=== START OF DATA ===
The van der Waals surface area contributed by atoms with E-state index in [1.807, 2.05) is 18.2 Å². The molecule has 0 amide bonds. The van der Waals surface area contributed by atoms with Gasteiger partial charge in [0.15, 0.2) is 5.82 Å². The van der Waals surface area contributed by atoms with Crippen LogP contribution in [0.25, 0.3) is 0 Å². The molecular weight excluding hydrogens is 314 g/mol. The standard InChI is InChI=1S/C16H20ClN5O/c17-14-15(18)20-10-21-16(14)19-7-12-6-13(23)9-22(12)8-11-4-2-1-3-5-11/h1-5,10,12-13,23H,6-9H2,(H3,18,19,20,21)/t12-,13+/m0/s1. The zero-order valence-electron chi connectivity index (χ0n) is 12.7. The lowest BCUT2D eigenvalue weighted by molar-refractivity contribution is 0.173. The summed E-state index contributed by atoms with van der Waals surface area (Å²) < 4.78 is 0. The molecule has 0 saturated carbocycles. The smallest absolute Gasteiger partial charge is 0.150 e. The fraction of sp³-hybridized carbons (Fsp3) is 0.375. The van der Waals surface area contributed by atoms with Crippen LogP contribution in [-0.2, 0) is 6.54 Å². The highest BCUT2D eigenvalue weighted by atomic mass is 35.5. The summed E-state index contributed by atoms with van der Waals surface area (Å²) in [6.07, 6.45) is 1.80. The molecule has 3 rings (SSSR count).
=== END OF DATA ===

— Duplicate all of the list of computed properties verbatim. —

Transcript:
The van der Waals surface area contributed by atoms with E-state index in [1.807, 2.05) is 18.2 Å². The molecule has 0 amide bonds. The van der Waals surface area contributed by atoms with Gasteiger partial charge in [0.15, 0.2) is 5.82 Å². The van der Waals surface area contributed by atoms with Crippen LogP contribution in [0.25, 0.3) is 0 Å². The molecular weight excluding hydrogens is 314 g/mol. The standard InChI is InChI=1S/C16H20ClN5O/c17-14-15(18)20-10-21-16(14)19-7-12-6-13(23)9-22(12)8-11-4-2-1-3-5-11/h1-5,10,12-13,23H,6-9H2,(H3,18,19,20,21)/t12-,13+/m0/s1. The zero-order valence-electron chi connectivity index (χ0n) is 12.7. The lowest BCUT2D eigenvalue weighted by molar-refractivity contribution is 0.173. The summed E-state index contributed by atoms with van der Waals surface area (Å²) < 4.78 is 0. The molecule has 0 saturated carbocycles. The smallest absolute Gasteiger partial charge is 0.150 e. The fraction of sp³-hybridized carbons (Fsp3) is 0.375. The van der Waals surface area contributed by atoms with Crippen LogP contribution in [-0.2, 0) is 6.54 Å². The highest BCUT2D eigenvalue weighted by atomic mass is 35.5. The summed E-state index contributed by atoms with van der Waals surface area (Å²) in [6.07, 6.45) is 1.80. The molecule has 3 rings (SSSR count).